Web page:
Atherosclerotic Cardiovascular Disease Risk Assessment

Last Literature Review: January 2024 Last Update:

Medical Experts


Atherosclerotic cardiovascular disease (ASCVD) is caused by a buildup of cholesterol plaque in the arteries. Manifestations include acute coronary syndrome (ACS), peripheral arterial disease, and events such as myocardial infarction and stroke. ASCVD is a major cause of morbidity and mortality in the United States. Factors such as dyslipidemia, diabetes mellitus (DM), obesity, an inactive lifestyle, hypertension, smoking, and family history inform ASCVD risk assessment. Understanding a patient’s 10-year ASCVD risk is fundamental in establishing appropriate medical management (eg, cholesterol-lowering medication). Traditional lipid tests for markers such as total cholesterol, low-density lipoprotein cholesterol (LDL-C), high-density lipoprotein cholesterol (HDL-C), and triglycerides are recommended for the evaluation of ASCVD risk; such testing is also used for screening and monitoring. 

Quick Answers for Clinicians

Which atherosclerotic cardiovascular disease markers are considered part of a standard risk assessment?

The American College of Cardiology (ACC) and American Heart Association (AHA) ,  recommend implementing the Pooled Cohort Equations  in clinical practice. This calculator is age and sex specific and utilizes traditional disease markers (ie, total cholesterol, low-density lipoprotein cholesterol [LDL-C], and high-density lipoprotein cholesterol [HDL-C]) to help predict 10-year and lifetime risks for atherosclerotic cardiovascular disease (ASCVD) in patients with or without diabetes mellitus (DM). Risk factors that are not incorporated in a mathematical model (ie, nontraditional disease markers) are generally not useful in risk assessment.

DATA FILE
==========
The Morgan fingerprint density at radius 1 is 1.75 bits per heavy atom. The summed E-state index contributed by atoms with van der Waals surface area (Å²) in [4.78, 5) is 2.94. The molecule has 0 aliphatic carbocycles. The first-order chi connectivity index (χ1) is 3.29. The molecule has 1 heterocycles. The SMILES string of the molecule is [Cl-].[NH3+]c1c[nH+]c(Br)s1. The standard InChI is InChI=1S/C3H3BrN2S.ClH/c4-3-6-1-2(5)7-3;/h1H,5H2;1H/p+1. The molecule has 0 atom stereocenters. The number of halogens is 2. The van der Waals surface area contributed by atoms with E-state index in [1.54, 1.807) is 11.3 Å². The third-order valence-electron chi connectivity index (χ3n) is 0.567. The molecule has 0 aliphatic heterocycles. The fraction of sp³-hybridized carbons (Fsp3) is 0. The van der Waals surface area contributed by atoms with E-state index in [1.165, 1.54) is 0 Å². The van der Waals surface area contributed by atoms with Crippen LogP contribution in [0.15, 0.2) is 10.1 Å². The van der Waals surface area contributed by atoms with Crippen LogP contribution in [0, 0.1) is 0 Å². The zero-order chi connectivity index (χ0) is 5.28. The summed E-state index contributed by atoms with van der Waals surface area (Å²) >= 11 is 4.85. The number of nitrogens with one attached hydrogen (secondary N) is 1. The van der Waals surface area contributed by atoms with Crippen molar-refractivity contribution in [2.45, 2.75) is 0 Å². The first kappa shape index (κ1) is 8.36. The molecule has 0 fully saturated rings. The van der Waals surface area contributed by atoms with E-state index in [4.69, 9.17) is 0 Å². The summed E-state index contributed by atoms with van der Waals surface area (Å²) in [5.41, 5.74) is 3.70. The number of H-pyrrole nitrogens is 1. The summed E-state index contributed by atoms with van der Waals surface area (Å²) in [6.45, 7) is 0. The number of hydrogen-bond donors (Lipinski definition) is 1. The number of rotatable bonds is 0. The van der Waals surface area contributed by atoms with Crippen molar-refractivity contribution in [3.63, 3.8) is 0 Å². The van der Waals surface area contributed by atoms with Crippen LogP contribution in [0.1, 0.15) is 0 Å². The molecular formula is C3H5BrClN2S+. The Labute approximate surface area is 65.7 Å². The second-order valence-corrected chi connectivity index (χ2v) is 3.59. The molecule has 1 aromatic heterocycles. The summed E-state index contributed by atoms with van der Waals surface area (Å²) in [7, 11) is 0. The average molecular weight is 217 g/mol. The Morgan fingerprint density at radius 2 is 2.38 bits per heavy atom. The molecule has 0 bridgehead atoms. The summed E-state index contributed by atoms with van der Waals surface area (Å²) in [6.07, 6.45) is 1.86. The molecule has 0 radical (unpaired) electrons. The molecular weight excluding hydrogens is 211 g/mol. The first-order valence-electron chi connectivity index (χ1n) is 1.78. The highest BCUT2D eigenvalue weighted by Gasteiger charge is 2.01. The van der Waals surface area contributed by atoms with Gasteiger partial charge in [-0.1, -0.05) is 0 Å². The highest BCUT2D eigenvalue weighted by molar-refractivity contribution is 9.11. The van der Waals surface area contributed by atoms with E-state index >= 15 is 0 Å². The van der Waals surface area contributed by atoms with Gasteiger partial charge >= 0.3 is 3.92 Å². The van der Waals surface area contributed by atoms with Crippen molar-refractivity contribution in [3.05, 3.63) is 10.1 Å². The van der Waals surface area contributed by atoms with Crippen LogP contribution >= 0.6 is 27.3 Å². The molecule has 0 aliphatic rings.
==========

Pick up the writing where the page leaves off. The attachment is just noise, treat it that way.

Does the inclusion of nontraditional markers and methods improve the performance of risk scores or clinical outcomes?

Although research is ongoing, there is insufficient evidence to recommend or discourage the use of certain nontraditional markers (eg, high-sensitivity C-reactive protein [hsCRP]) in asymptomatic adults.  However, the American Association of Clinical Endocrinologists (AACE) and American College of Endocrinology (ACE)  guidelines suggest that apolipoprotein B (apoB), hsCRP, and low-density lipoprotein (LDL-C) particle concentrations may be useful to guide effective therapy and decision-making for some patients. 

Who should be screened for dyslipidemia?

Guidelines from the American Association of Clinical Endocrinologists (AACE) and American College of Endocrinology (ACE) state that general population screening for dyslipidemia can begin for individuals at 20 years of age.  The U.S. Preventive Services Task Force (USPSTF), however, found insufficient evidence to support screening for individuals 21-39 years old; thus, clinical judgment may be used for patients within this age range.  Individuals with type 1 or type 2 diabetes mellitus (DM) should be screened.  Refer to the Screening section for age-specific frequency recommendations.